The retired good doctor Ferree (“just call me Homer”) is a humble elder with great wisdom and when he speaks, I respect his opinion. I became his patient when I turned 60 and told him that I only came to the doctor once a decade for a token check-up and he replied “those days are over” and he was unfortunately correct. In his letter Dr. Ferree recommends doing everything you can to protect yourself and all others, including washing hands, wearing masks, social distancing, and receiving the vaccine when available, which sounds like good additions for our 2021 physical goals this year. Again, we know what to do but not everyone is doing what they know they could easily do to avoid the disaster of rising COVID cases and calamitous further shutdowns with inconsistent executive orders from politicians, most who are doing the best they can, while others seem capricious and don’t follow their own “Rules for thee, but not for me.”

Mentally and spiritually many of us have come closer to breaking down instead of breaking through to realize our goals in 2020, and I highly recommend seeking professional help if needed. The Centers for Disease Control estimates 40% of Americans are having significant mental health challenges. The enormous tsunami of profound negative energy and bad karma have been ripening and merging in 2020 and has created helpless outrage and contemptuous grievance and has been magnified further by the extended melodrama created by the political grievance theatre on both sides of the isle. Having worked for a terrific Democrat, Sheriff (Raymond “Buddy” Parker), President Reagan (Republican), and Democrat and Republican Kentucky governors during my 30 year government career, I’m as politically center as it gets and see the positives and negatives of both sides. Many of us would love to metaphorically wash our hands of nasty politics and the profoundly slanted mass media that perpetuates division, but this is the time to become more positively involved than ever while relinquishing our cathexis to the adversarial zeitgeist of our time and to develop a mind open to everything but negatively attached to nothing.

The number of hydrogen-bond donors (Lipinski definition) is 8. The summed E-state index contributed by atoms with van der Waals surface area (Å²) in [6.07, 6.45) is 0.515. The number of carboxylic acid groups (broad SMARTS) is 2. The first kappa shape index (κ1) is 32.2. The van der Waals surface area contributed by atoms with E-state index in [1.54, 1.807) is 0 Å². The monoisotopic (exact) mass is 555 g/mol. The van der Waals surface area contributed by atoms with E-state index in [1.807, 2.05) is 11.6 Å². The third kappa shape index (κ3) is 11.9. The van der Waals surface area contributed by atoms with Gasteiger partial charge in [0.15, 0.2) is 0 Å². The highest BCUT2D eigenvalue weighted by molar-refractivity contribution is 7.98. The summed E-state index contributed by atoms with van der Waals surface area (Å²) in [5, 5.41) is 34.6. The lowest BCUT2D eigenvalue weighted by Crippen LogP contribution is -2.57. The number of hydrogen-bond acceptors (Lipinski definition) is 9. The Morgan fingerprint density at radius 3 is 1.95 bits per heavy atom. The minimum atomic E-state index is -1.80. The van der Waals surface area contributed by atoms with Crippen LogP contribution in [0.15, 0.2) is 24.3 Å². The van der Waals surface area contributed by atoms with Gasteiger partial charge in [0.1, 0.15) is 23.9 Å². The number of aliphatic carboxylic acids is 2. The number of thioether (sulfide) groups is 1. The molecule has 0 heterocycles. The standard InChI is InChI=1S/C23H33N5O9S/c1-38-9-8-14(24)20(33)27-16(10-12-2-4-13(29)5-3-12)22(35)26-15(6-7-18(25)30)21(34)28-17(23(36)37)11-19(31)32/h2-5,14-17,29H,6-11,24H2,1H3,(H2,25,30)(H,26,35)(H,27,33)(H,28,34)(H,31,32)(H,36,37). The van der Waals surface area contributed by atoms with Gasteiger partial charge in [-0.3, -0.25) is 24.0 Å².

Our noblest goal for 2021 would be to maintain an attitude of gratitude for all the blessings we still have and maintain a sorrowful joy and joyful sorrow while sending constant blessings and condolences to those who have lost loved ones and are still suffering. Hafiz said, “It is not possible to complete yourself without sorrow. So endure sadness the best you can when the season comes.” Good music is one way to infuse your life with comfort, joy and hope and literally create good vibes. Yo-Yo Ma just released an album titled, “Songs of Comfort and Hope,” and the great saxophonist Paul Winter’s CD is titled, “Light of the Sun,” and embraces light as spirit, love and kindness. Music is also a medium of unity and Lamar Alexander (R-TN) and Tim Kaine (D-VA) joined together on Capitol Hill for an impromptu bipartisan Christmas concert recently; there is always hope!

My former secretary graduated long ago from Henry County (Ky.) High School with farmer, poet and writer Wendell Berry, and I had the good fortune to talk with him a couple of times. Like legendary Trappist Monk and writer Thomas Merton, who lived at Gethsemani near Bardstown, Ky., Wendell is legendary and better known worldwide than he is locally. Wendell told me to “always fight the worst with the best you have.” We live in a time when we have the potential to ascend to the highest reaches of human potential, but in our heart of hearts, we know we are not there yet. May those seeking fairness and truth find it. May those saying “no justice, no peace” know justice and know peace. Take a moment to reflect on all the miracles that have to align just for you to be alive in this moment and be overwhelmed with gratitude. Commit to shining your light everywhere you go and making every day in 2021 and forever an awesome example of kindness, joy and even good humor by letting go of fear of each other and begin genuinely caring for and loving each other again.

Mike Matthews is a retired teacher, counselor and mental health administrator with a mission of creating a healthy and cohesive community. He can be contacted at drstmatt@yahoo.com